Sometimes purchasing bank-owned home can be a great financial option. This is especially true for investors looking to buy a cheap home to flip for profit.
However, there are many different kinds of bank-owned properties, as well as significant pros and cons to owning them. Is it even a good idea for you to buy one?
You’re about to find out.
What is a bank-owned home?
A bank-owned home is exactly what it sounds like. It is a property owned by the bank, usually due to a foreclosure. However, if they are not the result of foreclosure, the banks obtains them through a short sale.
A short sale is when a homeowner sells their home for less than it is worth. After the sale, they give all the proceeds to the bank. They are then released from any ties to the property, even though they did not pay back their entire mortgage.
Either way, once the bank owns the homes, those in the real estate industry call these kinds of houses real estate owned (REO) properties.
Banks want to sell these properties for however much the previous owner owed on them. This is because the financial institution wants to recoup the loss of the now-defunct mortgage. However, this doesn’t mean that the price range isn’t still up for negotiation. You just have to be smart about it!
Why should you buy a bank-owned home?
There are many pros and cons for purchasing REO listings. We’ve put together this list of both for you. This way, you can better decide if buying a bank owned home is a good idea for you personally.
Pros of Buying a Bank-Owned Home
Here’s why we think it’s a good idea to buy a home from a bank:
You get to work directly with the bank.
When buying a foreclosure, you purchase a home from the bank rather than from a homeowner. Because of this, you do not have to deal with a seller at all. While you should still use a buyer’s agent, you cut out a party involved in the transaction (the seller’s agent), and thus some of the fees as well.
Banks also have no personal investment in the home, meaning that if you would like it to be a purely business transaction, it is likely you will get your wish. This is a great plus for investors buying properties they want to use to make a profit as it is unlikely they have any emotional attachment to the home either.
You’ll pay less in taxes.
As an incentive for people to step up and purchase foreclosed homes for sale, banks often waive any back taxes owed on the property. This is because they are aware that many potential homeowners are unlikely to have any desire to clean up someone else’s mess and pay their property taxes.
However, it is still always in your best interest to run a title search to check for any, just in case.
Cons of Buying a Bank-Owned Home
Here’s why it could be a bad idea to buy a home from a bank:
You’ll have higher closing costs.
Banks typically do not cover the closing costs for the buyer. You will find that banks never pay for things like transfer taxes or county and state fees. They also do not cover pest reports or home warranty plans. Be sure you know exactly what you are responsible for paying before you make your final offer.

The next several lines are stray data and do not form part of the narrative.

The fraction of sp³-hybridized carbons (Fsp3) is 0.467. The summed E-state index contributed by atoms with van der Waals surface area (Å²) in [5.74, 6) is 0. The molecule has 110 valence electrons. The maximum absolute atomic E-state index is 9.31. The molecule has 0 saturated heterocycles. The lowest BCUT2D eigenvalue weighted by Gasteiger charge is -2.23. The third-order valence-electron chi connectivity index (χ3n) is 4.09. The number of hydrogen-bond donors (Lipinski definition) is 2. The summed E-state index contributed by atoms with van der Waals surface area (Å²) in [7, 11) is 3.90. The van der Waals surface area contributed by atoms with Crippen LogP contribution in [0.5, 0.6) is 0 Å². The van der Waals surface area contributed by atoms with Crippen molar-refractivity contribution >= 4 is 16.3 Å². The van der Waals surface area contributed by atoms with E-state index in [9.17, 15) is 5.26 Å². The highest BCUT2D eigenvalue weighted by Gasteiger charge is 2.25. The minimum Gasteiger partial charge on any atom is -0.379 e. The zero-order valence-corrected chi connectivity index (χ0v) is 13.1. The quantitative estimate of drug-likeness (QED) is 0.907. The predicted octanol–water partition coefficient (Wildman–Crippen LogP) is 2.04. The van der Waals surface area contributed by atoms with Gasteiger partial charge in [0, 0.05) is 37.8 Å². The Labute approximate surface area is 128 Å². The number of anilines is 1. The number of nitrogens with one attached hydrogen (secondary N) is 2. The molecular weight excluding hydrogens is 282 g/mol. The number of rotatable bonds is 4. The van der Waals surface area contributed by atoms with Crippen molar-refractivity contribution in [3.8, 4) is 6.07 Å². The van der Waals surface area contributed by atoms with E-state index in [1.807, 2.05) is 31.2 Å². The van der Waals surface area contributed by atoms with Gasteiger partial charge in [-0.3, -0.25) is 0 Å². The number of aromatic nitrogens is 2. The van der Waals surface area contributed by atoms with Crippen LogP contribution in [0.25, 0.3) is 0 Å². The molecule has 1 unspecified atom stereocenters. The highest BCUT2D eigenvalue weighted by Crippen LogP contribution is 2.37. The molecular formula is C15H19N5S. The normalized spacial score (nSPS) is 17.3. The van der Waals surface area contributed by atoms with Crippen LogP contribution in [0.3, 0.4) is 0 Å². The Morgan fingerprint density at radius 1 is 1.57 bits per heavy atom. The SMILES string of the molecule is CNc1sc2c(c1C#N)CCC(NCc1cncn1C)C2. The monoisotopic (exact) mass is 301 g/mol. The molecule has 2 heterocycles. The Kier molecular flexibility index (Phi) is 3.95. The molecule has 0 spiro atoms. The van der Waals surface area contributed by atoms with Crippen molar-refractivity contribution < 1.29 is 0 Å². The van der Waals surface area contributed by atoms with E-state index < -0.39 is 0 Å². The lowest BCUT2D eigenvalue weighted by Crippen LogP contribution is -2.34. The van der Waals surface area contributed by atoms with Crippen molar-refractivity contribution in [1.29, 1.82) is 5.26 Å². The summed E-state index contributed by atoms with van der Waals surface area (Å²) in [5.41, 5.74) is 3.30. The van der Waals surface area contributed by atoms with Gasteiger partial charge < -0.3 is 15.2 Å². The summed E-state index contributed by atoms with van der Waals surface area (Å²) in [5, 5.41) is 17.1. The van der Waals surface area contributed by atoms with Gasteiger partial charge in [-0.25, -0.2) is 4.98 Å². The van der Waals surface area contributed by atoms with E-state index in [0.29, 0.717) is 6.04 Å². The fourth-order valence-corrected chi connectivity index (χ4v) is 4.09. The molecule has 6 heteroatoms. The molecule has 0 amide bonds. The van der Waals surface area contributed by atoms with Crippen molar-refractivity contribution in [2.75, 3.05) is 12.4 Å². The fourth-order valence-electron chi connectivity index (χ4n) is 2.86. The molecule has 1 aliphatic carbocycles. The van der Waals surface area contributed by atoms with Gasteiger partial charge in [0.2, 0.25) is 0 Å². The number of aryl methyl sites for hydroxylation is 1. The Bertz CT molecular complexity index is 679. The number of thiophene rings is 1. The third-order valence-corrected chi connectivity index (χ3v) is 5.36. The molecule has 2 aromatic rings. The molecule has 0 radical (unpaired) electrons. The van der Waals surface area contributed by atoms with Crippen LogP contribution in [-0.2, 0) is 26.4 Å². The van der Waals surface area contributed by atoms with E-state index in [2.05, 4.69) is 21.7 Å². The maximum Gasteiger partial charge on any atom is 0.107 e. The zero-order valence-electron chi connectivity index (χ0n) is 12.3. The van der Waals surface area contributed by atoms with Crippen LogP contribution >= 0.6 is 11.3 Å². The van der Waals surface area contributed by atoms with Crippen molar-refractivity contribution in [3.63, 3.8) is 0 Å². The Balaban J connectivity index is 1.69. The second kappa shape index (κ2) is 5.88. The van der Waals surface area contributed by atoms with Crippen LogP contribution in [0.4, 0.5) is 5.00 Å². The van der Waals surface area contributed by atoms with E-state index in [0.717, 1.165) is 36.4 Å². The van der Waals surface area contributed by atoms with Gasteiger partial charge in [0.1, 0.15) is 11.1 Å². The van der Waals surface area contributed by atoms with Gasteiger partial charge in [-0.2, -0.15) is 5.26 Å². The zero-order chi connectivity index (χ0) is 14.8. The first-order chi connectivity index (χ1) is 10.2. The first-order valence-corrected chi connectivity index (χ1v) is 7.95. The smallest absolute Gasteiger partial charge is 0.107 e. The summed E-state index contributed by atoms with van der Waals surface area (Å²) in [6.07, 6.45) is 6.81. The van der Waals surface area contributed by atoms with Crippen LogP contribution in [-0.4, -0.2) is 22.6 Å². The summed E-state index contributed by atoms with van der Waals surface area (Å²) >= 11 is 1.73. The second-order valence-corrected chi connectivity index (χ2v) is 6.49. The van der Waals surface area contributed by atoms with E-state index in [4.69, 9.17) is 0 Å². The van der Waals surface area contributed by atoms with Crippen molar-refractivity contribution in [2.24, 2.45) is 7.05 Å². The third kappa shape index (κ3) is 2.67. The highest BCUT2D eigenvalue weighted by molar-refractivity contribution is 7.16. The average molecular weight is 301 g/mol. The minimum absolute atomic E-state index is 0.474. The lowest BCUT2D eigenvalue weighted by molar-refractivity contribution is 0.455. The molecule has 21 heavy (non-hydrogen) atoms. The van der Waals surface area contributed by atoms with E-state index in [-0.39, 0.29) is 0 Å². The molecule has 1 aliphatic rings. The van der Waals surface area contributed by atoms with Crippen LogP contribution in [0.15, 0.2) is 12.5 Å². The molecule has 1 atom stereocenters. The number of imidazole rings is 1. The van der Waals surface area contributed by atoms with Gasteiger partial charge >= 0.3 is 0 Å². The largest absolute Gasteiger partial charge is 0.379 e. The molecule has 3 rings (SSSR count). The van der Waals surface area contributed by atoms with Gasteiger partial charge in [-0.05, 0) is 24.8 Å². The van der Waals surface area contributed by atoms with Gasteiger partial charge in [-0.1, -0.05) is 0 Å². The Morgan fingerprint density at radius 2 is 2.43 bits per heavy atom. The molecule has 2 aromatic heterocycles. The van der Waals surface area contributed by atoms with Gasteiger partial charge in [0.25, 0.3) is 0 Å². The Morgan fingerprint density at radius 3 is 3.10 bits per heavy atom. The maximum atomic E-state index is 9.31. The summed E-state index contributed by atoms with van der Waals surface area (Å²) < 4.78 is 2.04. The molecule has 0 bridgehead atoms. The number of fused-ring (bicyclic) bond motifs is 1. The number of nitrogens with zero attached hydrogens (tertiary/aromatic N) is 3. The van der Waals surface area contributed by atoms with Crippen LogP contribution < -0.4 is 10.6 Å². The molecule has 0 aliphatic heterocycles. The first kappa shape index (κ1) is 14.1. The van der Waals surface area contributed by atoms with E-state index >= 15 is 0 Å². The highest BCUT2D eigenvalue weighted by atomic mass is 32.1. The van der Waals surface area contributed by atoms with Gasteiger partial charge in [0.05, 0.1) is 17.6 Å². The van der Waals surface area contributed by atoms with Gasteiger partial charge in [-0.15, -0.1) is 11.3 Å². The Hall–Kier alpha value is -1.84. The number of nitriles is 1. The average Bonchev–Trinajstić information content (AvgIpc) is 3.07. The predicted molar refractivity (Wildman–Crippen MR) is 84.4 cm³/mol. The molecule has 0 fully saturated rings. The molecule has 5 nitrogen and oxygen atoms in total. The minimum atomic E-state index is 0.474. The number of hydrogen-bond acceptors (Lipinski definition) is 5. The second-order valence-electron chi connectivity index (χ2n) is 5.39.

Home inspections are more complicated.
Something to keep in mind: When purchasing REO, home inspections can be a bit dicey. This is because if you purchase a home at a foreclosure auction, you are not allowed to ask for a home inspection. You buy that home completely as is, and sometimes even completely sight unseen.
However, if you are just purchasing a typical bank-owned property, then you can request a home inspection to highlight any major problems. You will have to bring your best negotiation skills to the counteroffer table if you want the bank to make any of the repairs discovered. However, these inspections are a great way to discover if a home is a good fit for you.
Quality of Homes
Foreclosed homes are often not that nice. They typically need a lot of repair work. That’s because as the previous owners could not keep up with their mortgage, it is also unlikely that they were able to keep up with their home maintenance.
This is why foreclosed homes are usually more popular among investors looking to flip the home for profit, rather than owner-occupiers. This is what those in the industry call people who actually live in the homes that they buy.
How to Buy a Bank-Owned Home
You should still use a buyer’s agent to submit an offer on a foreclosed home. Even though you are not working with a typical seller, it still helps to have a professional there to help guide you through the process.
This is because the bank will do things like not sign a counter offer until both parties verbally agree on all the terms, add confusing addendums to purchase contracts, and wait painfully long times to give counter offers.
They might also require that you be pre-qualified for a mortgage. Although you don’t have to work with the bank purchasing from for financing, you are required to have proof of it before they will sell a home to you. Banks are so serious about this that they will start charging you fees if you can’t get your loan pre-approval sorted by closing.